The National Competition Market Commission (CNMC) has initiated a disciplinary file against Google and its parent company Alphabet for restrictive practices of competition that would affect publishers of press publications and Spanish news agencies, as reported Tuesday in a statement.
Specifically, these are practices that are explicitly prohibited by Articles 2 and 3 of Law 15/2007, of July 3, on the Defense of Competition (LDC) and Article 102 of the Treaty on the Functioning of the European Union (TFEU) (S/0013/22).
On the one hand, the CNMC investigates a series of practices that "could involve an abuse of Google's dominant position with respect to publishers of press publications and news agencies established in Spain," explains the Commission. In particular, these practices would consist of the possible imposition of unfair commercial conditions on publishers of press publications and news agencies established in Spain for the exploitation of their content protected by intellectual property rights.
On the other hand, the conduct investigated would also include practices that would constitute acts of unfair competition that could distort free competition with an impact on the public interest. "These practices could infringe the third paragraph of article 129 bis of Royal Legislative Decree 1/1996, of April 12, which approves the revised text of the Intellectual Property Law, and could involve the exploitation of the situation of economic dependence on Google in which the publishers of press publications and news agencies established in Spain would be found, ", Explain.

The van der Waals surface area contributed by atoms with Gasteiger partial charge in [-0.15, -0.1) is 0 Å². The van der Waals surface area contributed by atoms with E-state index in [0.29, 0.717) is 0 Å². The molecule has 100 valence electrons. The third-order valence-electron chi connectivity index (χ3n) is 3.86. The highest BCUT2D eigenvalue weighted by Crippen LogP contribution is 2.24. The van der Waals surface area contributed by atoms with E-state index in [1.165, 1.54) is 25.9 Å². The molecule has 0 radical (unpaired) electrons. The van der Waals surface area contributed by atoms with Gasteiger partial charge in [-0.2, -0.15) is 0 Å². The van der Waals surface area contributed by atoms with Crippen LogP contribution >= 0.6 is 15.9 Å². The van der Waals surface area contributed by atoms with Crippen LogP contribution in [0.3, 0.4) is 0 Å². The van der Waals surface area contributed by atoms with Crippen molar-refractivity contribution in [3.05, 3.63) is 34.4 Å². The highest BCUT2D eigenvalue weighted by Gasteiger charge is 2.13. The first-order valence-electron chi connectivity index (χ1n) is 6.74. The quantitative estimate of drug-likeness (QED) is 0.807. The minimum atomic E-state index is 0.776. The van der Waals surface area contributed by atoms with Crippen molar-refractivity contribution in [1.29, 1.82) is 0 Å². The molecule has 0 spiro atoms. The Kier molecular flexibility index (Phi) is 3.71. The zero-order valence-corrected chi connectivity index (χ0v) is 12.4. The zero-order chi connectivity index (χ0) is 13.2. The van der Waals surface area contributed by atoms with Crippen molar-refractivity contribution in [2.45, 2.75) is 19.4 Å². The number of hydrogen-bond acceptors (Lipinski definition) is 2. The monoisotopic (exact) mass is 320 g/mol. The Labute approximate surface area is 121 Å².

The CNMC has opened this file following the receipt of a complaint by the Spanish Center for Reprographic Rights (CEDRO).
In view of that complaint and the information collected in the context of the confidential information phase, the Competition Directorate of the CNMC considers that there are reasonable indications of the commission, by Google, of possible infringements of Articles 2 and 3 of the LDC, as well as Article 102 TFEU.
The initiation of this case does not prejudge the final outcome of the investigation. A maximum period of 18 months is now opened for the investigation of the file and for its resolution by the CNMC.
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